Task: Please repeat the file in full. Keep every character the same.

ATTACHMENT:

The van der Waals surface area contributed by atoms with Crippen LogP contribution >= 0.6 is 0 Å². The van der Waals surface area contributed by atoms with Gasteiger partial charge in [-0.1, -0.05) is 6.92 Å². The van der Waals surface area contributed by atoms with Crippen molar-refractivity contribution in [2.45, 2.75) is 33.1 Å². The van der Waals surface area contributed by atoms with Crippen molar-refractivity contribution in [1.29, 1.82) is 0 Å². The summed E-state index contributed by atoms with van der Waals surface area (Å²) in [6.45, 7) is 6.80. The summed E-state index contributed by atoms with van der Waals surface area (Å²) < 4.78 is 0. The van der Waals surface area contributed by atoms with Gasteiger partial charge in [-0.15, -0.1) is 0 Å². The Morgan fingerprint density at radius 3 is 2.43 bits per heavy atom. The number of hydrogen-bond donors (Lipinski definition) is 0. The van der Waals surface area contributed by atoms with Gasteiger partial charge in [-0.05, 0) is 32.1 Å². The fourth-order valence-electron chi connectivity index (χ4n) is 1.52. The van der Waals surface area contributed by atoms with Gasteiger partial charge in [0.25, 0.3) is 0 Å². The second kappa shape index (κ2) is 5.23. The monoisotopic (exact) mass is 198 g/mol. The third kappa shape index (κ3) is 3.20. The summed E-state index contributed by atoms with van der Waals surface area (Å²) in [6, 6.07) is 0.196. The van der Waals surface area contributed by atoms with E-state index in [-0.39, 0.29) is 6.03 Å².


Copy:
The van der Waals surface area contributed by atoms with Crippen LogP contribution >= 0.6 is 0 Å². The van der Waals surface area contributed by atoms with Gasteiger partial charge in [-0.1, -0.05) is 6.92 Å². The van der Waals surface area contributed by atoms with Crippen molar-refractivity contribution in [2.45, 2.75) is 33.1 Å². The van der Waals surface area contributed by atoms with Crippen molar-refractivity contribution in [1.29, 1.82) is 0 Å². The summed E-state index contributed by atoms with van der Waals surface area (Å²) in [6.45, 7) is 6.80. The summed E-state index contributed by atoms with van der Waals surface area (Å²) < 4.78 is 0. The van der Waals surface area contributed by atoms with Gasteiger partial charge in [-0.15, -0.1) is 0 Å². The Morgan fingerprint density at radius 3 is 2.43 bits per heavy atom. The number of hydrogen-bond donors (Lipinski definition) is 0. The van der Waals surface area contributed by atoms with Gasteiger partial charge in [-0.05, 0) is 32.1 Å². The fourth-order valence-electron chi connectivity index (χ4n) is 1.52. The van der Waals surface area contributed by atoms with Gasteiger partial charge in [0.25, 0.3) is 0 Å². The second kappa shape index (κ2) is 5.23. The monoisotopic (exact) mass is 198 g/mol. The third kappa shape index (κ3) is 3.20. The summed E-state index contributed by atoms with van der Waals surface area (Å²) in [6, 6.07) is 0.196. The van der Waals surface area contributed by atoms with E-state index in [-0.39, 0.29) is 6.03 Å².